Imagine Senior Living is on an upward growth trajectory in 2023 — but the small operator has no plans to dramatically upsize anytime soon.
The Dallas-based operator was founded in 2019, and it currently manages three communities with a total of 183 assisted living and memory care units, with a fourth AL and memory care community coming online next month in Oklahoma City, Oklahoma. Two additional AL and memory care communities will also come online by the end of the year.
Looking ahead, Imagine Senior Living co-founders James and Suzanne Dennyo are growing only in markets within a six-hour drive from Dallas, with the intention of building a company with regional scale.
Since the start of the pandemic, senior living providers across the country have adapted to a new operating environment where residents enter communities with higher acuity and care needs. That has been Imagine Senior Living’s aim with initiatives including its memory care program, Trellis.
“We’re ready to provide quality service to residents on various, different levels and we’ve seen a rise in acuity,” James Denny told Senior Housing News. “We’ve been ready and that’s helped us increase our occupancy rates.”
Measured expansion is all part of the company’s growth plans, James Denny said, adding that it’s not the company’s goal to “leapfrog states” or become a cross-country operator.
“We’re trying to make smart strategic moves in acquiring these communities. And we’re also growing our relationships with our current partners and new partners to really emphasize on a bright future for our company,” James Denny said.
“We’re improving our systems and really getting ready for this strategic growth,”he added.
Suzanne Denny called the onset of the Covid-19 pandemic as a “baptism by fire,” as the leaders of the newly-formed company sought to protect residents after opening their first community in 2021.
Fast forward to today, revenue for the company has increased 20% across in the operator’s AL and memory care communities and nearly 38% in its standalone memory care communities. Occupancy for the company’s communities currently ranges between 70% and 80%, James Denny noted.
But those gains have not come without challenges.
The Dennys outlined many longstanding issues faced by operators and management companies alike in the industry, from rising acuity, inflation-driven cost increases to growing expense pressures.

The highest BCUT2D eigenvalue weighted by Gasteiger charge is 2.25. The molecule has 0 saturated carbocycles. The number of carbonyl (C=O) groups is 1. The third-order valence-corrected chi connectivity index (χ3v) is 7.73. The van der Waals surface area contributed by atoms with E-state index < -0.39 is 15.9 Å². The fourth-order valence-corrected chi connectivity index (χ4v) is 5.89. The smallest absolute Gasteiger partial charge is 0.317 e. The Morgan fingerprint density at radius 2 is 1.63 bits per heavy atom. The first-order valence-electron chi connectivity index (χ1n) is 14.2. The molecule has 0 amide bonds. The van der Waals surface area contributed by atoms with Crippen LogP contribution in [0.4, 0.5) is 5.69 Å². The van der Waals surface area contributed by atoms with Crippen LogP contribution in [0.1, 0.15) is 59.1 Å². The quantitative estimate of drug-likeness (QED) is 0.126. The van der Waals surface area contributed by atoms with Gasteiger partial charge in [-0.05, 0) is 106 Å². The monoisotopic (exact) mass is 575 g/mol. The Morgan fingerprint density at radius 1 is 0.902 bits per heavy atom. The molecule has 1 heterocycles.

James Denny said the gains made since the pandemic has been “a struggle,” having to pass on rising costs to residents. But the increase in costs also comes with an increase in services –and and the opportunity for new ancillary revenue opportunities, he added — as residents seek out senior living in 2023 and beyond.
With an emphasis on supporting staff, growing regionally and implementing technology to improve operational efficiency, Denny believes Imagine Senior Living is primed for the future.
In tandem with the company’s growth has been a hiring pish. Recent hires include a programming director, maintenance director and resident care coordinator, personnel moves that have allowed the company’s to trim agency staffing expenses and give frontline staff more time with residents and their families. In the last six months, the company has not had to rely on agency staffing.
The Dennys emphasized the importance of building its employee culture, and credited that positive work environment with the company’s ability to garner referrals for new employees. That’s led to an improved retention rate across the company’s portfolio of communities, Suzanne Denny said.
“We’re able to get them in, train them, coach them and engage them in the culture within the communities and that’s how we’re able retain our staffing,” she added.
The most important goal for the Dennys is clear, and that’s supporting staff while providing quality to residents.
“We believe that helping people over projects is a goal for us to stay consistent within our communities while still growing,” Suzanne Denny said.
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